Friday, December 16, 2016

$50 M Settlement In Chesapeake Bay Area Mercury Spill

Actually, it wasn't so much a spill, as long term releases back before anyone understood the serious nature of the  problem: DuPont to pay $50M over mercury-contaminated Virginia rivers
Chemical giant DuPont will pay more than $50 million but admit no fault under a proposed environmental settlement after releasing toxic mercury for decades that made its way into Shenandoah Valley waterways, state and federal officials announced Thursday.

The deal would resolve alleged violations of civil environmental statutes, including the Clean Water Act, related to the pollution from a company factory in Waynesboro. It would amount to the largest environmental damage settlement in Virginia history and the eighth largest in the nation, officials said. The money would go to projects including wildlife habitat restoration, water quality enhancement and improvements to recreational areas.

"In bringing this settlement to a close, we are finally righting a wrong that has impacted the South River and the South Fork of the Shenandoah River for so many decades," Democratic Gov. Terry McAuliffe said at a news conference announcing the settlement.

Wilmington, Delaware-based Dupont Co. used mercury in its process of making synthetic fiber at the plant between 1929 and 1950, according to the state Department of Environmental Quality. Strict storage and disposal regulations weren't in place at the time, and some of the mercury seeped into the South River and flowed downstream to the South Fork of the Shenandoah River.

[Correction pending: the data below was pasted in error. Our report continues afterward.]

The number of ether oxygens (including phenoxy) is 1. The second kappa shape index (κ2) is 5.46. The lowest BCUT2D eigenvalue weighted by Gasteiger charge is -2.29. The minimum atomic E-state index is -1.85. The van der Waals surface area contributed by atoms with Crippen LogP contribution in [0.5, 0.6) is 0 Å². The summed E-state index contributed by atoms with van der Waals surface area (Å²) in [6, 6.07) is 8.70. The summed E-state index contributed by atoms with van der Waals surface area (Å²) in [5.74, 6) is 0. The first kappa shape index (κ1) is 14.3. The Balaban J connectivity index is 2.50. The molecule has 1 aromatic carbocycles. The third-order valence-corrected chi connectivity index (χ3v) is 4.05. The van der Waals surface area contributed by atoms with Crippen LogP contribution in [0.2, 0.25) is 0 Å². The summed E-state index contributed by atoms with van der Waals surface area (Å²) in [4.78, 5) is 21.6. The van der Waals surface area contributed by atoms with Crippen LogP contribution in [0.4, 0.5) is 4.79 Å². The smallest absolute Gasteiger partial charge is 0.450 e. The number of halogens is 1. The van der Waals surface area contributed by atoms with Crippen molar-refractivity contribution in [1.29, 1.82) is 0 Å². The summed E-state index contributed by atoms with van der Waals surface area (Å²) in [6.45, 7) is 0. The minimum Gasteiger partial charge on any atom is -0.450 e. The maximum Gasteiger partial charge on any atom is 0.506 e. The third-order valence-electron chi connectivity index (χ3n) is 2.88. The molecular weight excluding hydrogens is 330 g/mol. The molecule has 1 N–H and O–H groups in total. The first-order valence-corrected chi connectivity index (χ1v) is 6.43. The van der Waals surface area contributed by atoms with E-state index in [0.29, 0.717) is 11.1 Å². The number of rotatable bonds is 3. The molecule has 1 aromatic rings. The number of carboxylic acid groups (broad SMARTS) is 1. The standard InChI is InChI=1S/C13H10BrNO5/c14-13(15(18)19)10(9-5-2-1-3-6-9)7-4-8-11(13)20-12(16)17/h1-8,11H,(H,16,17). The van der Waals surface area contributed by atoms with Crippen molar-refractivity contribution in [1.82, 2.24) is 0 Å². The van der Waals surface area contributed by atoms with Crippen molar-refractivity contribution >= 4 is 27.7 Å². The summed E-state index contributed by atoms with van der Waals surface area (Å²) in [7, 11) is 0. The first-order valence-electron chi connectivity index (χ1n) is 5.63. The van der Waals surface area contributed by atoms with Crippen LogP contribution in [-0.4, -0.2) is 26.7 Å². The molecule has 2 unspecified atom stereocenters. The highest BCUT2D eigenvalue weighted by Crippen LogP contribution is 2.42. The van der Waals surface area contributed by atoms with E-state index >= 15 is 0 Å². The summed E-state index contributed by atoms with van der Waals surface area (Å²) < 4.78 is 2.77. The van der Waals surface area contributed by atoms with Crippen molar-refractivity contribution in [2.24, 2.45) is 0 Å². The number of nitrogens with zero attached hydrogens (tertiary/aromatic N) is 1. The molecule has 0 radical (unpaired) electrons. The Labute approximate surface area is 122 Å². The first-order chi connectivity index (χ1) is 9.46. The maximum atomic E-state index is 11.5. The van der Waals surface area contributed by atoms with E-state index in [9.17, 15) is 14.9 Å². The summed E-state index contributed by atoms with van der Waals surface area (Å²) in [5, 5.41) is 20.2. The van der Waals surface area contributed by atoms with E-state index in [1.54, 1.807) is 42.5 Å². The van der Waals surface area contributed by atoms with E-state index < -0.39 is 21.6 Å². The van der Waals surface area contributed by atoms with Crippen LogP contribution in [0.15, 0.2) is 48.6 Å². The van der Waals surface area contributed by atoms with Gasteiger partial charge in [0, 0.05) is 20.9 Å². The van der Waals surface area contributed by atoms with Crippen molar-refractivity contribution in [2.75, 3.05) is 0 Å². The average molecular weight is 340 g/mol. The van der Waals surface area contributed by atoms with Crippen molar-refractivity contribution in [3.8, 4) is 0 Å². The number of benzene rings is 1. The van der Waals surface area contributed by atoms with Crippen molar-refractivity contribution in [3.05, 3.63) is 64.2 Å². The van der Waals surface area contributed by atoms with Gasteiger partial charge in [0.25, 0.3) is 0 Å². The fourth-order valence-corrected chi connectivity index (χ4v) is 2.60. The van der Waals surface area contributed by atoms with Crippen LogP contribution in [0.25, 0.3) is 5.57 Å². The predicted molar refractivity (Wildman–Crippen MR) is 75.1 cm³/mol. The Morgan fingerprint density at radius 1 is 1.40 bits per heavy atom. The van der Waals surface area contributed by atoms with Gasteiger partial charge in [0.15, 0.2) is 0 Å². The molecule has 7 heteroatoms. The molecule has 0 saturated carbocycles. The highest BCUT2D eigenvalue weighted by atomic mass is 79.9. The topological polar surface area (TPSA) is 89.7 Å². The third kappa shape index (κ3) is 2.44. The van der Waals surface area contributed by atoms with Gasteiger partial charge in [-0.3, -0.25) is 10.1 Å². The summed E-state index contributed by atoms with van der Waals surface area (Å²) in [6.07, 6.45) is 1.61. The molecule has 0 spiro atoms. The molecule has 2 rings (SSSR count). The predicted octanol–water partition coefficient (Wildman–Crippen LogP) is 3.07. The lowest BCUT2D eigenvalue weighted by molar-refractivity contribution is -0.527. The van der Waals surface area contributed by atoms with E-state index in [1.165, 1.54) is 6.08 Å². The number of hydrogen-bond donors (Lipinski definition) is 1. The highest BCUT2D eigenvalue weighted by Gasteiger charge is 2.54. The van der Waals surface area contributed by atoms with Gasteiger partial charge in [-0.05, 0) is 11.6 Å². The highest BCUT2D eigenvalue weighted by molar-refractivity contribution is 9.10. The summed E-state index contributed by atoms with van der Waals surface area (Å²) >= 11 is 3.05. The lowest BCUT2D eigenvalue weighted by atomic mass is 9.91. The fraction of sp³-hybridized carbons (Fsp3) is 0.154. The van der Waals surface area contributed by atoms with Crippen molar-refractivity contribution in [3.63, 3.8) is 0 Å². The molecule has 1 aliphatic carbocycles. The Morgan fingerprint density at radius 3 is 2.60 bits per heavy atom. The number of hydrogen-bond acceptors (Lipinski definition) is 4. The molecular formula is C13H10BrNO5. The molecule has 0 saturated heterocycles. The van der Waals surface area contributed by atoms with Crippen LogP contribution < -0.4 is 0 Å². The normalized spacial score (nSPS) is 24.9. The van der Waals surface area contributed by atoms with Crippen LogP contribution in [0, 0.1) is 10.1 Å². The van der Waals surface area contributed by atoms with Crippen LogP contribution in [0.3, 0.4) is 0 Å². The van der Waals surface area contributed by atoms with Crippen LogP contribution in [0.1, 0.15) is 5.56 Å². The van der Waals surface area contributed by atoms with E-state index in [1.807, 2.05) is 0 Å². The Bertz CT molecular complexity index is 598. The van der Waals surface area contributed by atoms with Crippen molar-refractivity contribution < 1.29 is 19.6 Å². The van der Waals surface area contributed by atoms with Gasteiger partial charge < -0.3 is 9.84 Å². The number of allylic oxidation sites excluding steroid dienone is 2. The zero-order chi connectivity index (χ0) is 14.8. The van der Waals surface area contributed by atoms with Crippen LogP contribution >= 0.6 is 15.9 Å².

DuPont discovered the mercury — which accumulates in fish and is especially dangerous to pregnant or breastfeeding women and young children — in the facility's soil in 1976, officials say.

The pollution impacted over 100 miles of river and thousands of acres of floodplain and riparian habitat, affecting fish, mussels, migratory birds and amphibians, the Department of Justice said in a statement. The pollution also has limited some recreational fishing in Waynesboro, a city of about 20,000 in the Shenandoah Valley.

The terms of the settlement are outlined in a proposed consent decree that was filed in federal court in Harrisonburg on Thursday. It is subject to a 45-day public comment period and must be approved by the court.
When the City of Reading, PA lost 5 tons of mercury into the Schuylkill River over many years of using them as bearings in the trickling filters of their sewage treatment plants, the EPA made the city fund a study of the problem, and replace the mercury with another system.

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